Blue-green algae responsible for dog deaths at Lake Ellsworth

20 May 2012

The first reported animal death incident from the US occurred this week in Oklahoma at Lake Ellsworth.  Two dogs died soon after ingesting algal scum at the lake.  Very sad to hear and lets hope that the unfortunate loss of two beloved pets leads to a greater level of  public awareness about the causes and effects of nutrient enrichment in lakes and rivers worldwide!

Kansas issues algal warnings [Source: KansasCityInfoZine]

Kansas has issued Public Health Warnings for four lakes plagued by blue-green algal blooms – banning direct contact with the water.  The affected lakes are:

  • Memorial/Veterans Lake – Great Bend, Barton County
  • Marion Reservoir – Marion, Marion County
  • Marion County Lake – Marion, Marion County
  • Winfield City Lake – Winfield, Cowley County

These warnings require that the following precautions be taken:

  • Don’t let people, pets and livestock drink untreated lake water
  • Don’t swim, wade or engage in other activities with full body contact of lake water, including skiing or jet-skiing
  • Clean fish and rinse with clean water, consume only the fillet portion, and discard all other parts
  • Do not allow pets or livestock to eat dried algae
  • If lake water contacts skin or pet fur, wash with clean potable water as soon as possible
  • Avoid areas of visible algae accumulation

Toronto expects increase in algal blooms [Source: HuffingtonPost].

Scientists in Ontario, Canada, are predicting that the expected hotter-than-normal summer this year will bring an increase in problematical algal blooms. Amazingly, from the same state comes a report that the freshwater Experimental Lakes Area research programme is being shut down due to a lack of funds!

Sources told CBC News that staff were told on Thursday that the Department of Fisheries and Oceans would no longer run the facility and all staff associated with the ELA will receive ‘affected letters’, and no new experiments will be initiated.

The Environmental Lakes Area was started in 1968. It’s a series of 58 pristine lakes that have been used for ground breaking research.

This is where scientists, led by Dr. David Schindler, discovered that phosphates in detergents and household products were causing lakes to turn green with algae. It led to international changes in ingredients for those products.

Mind-boggling but, hey, this happened in South Africa 20 years ago and we have yet to recover from what was a singularly-stupid decision (search Droplets for more on this if you are interested).

Lake Burley Griffin (Oz, ACT) has been closed due to cyanobacteria – this late in the season!  Interesting! [Source: Prime7]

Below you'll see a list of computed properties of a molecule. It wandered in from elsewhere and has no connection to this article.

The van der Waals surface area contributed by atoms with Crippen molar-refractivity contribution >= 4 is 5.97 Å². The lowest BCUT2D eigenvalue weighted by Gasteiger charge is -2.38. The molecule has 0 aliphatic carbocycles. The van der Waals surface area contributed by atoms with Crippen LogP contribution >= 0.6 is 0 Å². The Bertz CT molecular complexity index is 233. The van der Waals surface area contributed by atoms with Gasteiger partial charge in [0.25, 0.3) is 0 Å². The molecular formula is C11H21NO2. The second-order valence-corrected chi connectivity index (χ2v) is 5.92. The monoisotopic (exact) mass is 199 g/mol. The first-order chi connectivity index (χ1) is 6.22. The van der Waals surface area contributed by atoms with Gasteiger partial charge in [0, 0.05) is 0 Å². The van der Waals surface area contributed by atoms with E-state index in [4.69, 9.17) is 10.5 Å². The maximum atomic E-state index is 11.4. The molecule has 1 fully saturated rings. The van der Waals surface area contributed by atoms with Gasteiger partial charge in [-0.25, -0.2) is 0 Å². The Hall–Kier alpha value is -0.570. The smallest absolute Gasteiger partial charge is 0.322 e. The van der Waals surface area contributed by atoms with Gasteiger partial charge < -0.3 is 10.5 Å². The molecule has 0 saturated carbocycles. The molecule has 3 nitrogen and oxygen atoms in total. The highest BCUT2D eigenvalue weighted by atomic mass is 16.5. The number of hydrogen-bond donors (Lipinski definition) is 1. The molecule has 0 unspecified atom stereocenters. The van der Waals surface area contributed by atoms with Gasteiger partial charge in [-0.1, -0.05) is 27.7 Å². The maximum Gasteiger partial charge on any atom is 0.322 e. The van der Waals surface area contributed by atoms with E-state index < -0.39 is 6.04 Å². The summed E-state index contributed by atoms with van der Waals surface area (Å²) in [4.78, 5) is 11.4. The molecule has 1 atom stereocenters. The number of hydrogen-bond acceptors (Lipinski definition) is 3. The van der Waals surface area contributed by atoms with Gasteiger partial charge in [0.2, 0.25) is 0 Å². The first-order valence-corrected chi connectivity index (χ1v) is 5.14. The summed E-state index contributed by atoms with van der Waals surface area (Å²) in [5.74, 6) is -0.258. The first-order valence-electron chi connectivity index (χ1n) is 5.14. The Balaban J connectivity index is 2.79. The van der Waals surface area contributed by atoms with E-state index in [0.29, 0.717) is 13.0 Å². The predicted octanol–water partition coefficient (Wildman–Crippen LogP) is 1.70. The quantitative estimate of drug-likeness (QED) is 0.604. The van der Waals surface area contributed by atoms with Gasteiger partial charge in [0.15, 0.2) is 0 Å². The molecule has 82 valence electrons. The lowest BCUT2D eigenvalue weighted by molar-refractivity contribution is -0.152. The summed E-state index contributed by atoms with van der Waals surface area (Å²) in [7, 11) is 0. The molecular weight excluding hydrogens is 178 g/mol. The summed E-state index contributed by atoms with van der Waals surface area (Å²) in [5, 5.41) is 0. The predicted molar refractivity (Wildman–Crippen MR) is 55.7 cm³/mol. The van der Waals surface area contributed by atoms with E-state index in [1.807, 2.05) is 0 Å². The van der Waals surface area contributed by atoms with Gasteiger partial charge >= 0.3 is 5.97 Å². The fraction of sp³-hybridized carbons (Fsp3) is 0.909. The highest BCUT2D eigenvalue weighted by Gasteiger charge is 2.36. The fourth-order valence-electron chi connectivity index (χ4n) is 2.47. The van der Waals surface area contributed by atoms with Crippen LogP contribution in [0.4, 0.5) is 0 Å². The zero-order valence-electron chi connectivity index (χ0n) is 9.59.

Lake Burley Griffin is closed to swimmers due to high levels of blue-green algae.

The National Capital Authority said the lake is closed to activities that involves whole-body water contact or submersion of the head. These include swimming, diving and windsurfing.

Activities such as rowing, fishing, boating and canoeing are still permitted.

ACT Health said symptoms of blue-green algae exposure include skin irritation, flu-like symptoms and gastrointestinal illness.

The Captain Cook Memorial Jet will remain off as winds can create fine mists and cause jet water to travel to areas around the lake and potentially exposing the public to algae.

Pet owners should not allow their animals to swim in or drink lake water.

There has been an appeal for a re-think on how this lake is managed (see link here).

Gippsland Lakes workshop [Source: Victoria Government]

Staying in Australia, Droplets readers will recall all the posts on algal blooms in the Gippsland Lakes.  With true Australian efficiency and dedication, a workshop was recently held to discuss the happenings and what to do in future – i.e. a more than decent response to a series of events that caused a lot of economic harm.

The blue-green algae bloom that affected the Gippsland Lakes from December last year through to late April this year was the focus of a workshop at Lakes Entrance yesterday.

Consistent with other emergency incidents, the purpose of the workshop was to bring relevant parties together to discuss the response to the bloom and share common learnings to improve future response.

More than 80 representatives from agencies and industries associated with and impacted by the bloom, including representatives from the commercial fishing and tourism industries, were invited to the workshop.

Importantly participants recognised that the collaboration between government agencies and local industry groups effectively helped protect public health during the bloom.

Some of the key areas discussed included:

  • Community and stakeholder awareness of blue-green algae, including threats to human health and measures available to build better understanding.
  • What can be done to better prepare the public, industry and regulators for future algal blooms.
  • How water and seafood sampling and testing are conducted and how to better communicate results of analyses.
  • Design, use and effectiveness of signs.
  • Research opportunities.

Participants were keen to share their experiences and ideas and to help develop processes to ensure the region is even better prepared for the next incident.


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